Though its budget is decimated by the pandemic, the city of Austin’s cultural funding program is suggesting a radical revamp of how and to whom it hands out money. And the proposed changes, which have recently been presented publicly, have many in the arts community up in arms.
Cultural Arts Division staff, citing the need to meet the city’s new racial equity goals, have unveiled new funding programs that prioritize “individuals and organizations from the Black/African American, Native American, Asian, Hispanic/Latino, Middle Eastern, Pacific Islander, LGBTQIA+ and Disability communities,” the city documents read.
One of the new art programs, called Nexus, would give small grants of $5000 to individual artists and groups, and also prioritize those who have never before received arts funding. Another program, named Thrive, would make awards of $30,000 and $80,000 per year to 25 to 45 organizations for a two-year guided program that includes professional development. It too would support the city’s stated priorities in equity of “leading with a lens of racial equity.”
The new programs could be rolled out as soon as October.
Cultural Arts Division staff have based the new funding programs on data and reports from MJR Consultants, which it hired to review and evaluate the cultural funding process. However that data has never fully released to the public.
A third funding program that would conceivably support many longstanding arts organizations both large and small will likely not be implemented until 2024, cultural arts division staff have said, because of a lack of money.
Next year’s cultural arts funding budget — which comes from hotel taxes — is projected to be a little more than $3 million, or 75% less than $12 million the arts budget was before the pandemic, thanks to a decimated tourism industry.
The proposed funding scenario effectively leaves hundreds of longterm arts groups — from major players like The Contemporary Austin to highly respected medium-size stalwarts like the Rude Mechs and the Fusebox Festival — with no chance for city funding any time soon.
The city does have about $6 million in one-time relief funding from American Rescue Plan Act (ARPA) that’s earmarked for the arts, though the cultural arts staff has not yet decided how it will be distributed.
Ahead of a four-hour arts commission meeting this week, several longtime arts leaders criticized the new programs, the timing of their release and the.
Sylvia Orozco, founder and executive director of Mexic-Arte Museum, which in the years before the pandemic received as much as $200,000 annually of operational support from the city, said the new programs were ill-conceived.
“It has been a hit or miss approach, with no data to support it, all with the intention to help BIPOC organizations, but it will harm us all more than help,” Orozco said.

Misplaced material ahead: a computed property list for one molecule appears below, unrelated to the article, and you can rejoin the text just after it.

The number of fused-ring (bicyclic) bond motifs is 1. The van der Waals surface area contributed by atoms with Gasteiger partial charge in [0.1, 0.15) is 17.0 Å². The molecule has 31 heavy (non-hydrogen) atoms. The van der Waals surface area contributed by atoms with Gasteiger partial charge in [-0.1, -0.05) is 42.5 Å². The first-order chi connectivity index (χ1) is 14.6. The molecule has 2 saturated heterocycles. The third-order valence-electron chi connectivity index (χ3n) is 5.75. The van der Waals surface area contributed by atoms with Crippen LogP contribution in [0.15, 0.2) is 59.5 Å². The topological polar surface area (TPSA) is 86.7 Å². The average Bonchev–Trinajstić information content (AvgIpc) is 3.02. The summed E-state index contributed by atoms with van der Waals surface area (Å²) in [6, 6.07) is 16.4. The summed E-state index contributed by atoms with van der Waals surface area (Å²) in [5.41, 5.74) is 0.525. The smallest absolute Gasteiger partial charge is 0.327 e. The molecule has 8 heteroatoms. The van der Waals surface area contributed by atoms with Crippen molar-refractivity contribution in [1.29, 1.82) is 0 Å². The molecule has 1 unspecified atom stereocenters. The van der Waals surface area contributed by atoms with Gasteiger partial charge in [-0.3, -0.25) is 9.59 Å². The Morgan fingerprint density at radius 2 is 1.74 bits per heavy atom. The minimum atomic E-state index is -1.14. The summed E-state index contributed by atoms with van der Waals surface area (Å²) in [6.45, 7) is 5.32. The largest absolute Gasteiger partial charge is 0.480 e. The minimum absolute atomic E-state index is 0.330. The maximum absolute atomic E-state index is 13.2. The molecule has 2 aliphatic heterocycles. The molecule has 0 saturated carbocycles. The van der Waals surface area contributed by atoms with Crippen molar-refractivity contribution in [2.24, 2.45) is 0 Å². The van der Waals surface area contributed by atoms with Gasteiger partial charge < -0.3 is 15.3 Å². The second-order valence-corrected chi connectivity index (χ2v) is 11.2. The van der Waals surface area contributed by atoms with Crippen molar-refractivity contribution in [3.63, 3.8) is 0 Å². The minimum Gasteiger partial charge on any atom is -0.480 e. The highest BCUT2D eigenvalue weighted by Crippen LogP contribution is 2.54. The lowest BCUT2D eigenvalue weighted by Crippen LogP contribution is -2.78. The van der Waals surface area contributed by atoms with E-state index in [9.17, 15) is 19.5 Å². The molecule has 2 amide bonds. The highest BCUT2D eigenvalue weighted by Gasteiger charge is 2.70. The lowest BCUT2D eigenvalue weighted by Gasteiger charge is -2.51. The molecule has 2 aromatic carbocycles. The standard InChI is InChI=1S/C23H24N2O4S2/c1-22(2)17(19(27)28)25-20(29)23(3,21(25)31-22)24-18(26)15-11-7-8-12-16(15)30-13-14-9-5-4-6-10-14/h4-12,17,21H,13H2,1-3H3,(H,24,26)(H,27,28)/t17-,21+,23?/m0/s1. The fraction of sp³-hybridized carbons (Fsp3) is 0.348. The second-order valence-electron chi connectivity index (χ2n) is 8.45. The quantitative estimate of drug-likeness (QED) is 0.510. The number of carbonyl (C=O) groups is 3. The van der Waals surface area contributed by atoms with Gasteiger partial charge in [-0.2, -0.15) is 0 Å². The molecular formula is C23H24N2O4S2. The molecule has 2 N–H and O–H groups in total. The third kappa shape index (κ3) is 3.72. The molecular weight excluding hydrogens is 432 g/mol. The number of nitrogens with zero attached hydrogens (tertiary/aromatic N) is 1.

Sally Jacques, artistic director of aerial dance company Blue Lapis Light, said that with the arts financially devastated due to the pandemic, it’s not the time for a total overhaul of the system.
“No more changes to the funding cycle should be considered for the next two years until the funding returns to pre-pandemic levels,” Jacques said. “Opening (city funding) to an entirely new group of artists when you cannot fund existing artists makes no sense.”
She also questioned the reasoning behind new funding priorities.
“I am a person of color who has been producing work in this community for over 30 years,” Jacques said. “Legacy, longevity and sustainability are not being considered in the proposed funding matrix which only considers race. And women are still not being considered as a funding priority.”
Jacques said that depending on city funding cuts, she’d have to reduce the contract dancers the company hires by up to 50%. Ditto the teaching artists which would also be reduced by half. Other jobs she would have to reduce or eliminate include technical riggers, costume designers, and marketing and administrative contractors.
Meghan Wells, manager of the Cultural Arts Division, said that staff was continuing with a series of guided discussions, virtual office hours and taking comments via an online comment box at https://bit.ly/CFComment
She said that the staff is beginning to assemble information they’ve gathered during the cultural funding review process to share with the public.
“We want to hear from the arts community,” Wells said. “But at the end of the day we have to be guided by our interpretation of how equity works within the city and how privilege works, and how we have to balance all the needs in the arts ecosystem with a paltry amount of money.”
“Decision making is tough and we want to be as responsive to the community concerns as we can be knowing that we have a lot to make up for in the next few years about how we fund the arts community to the fullest extent that we possibly can.”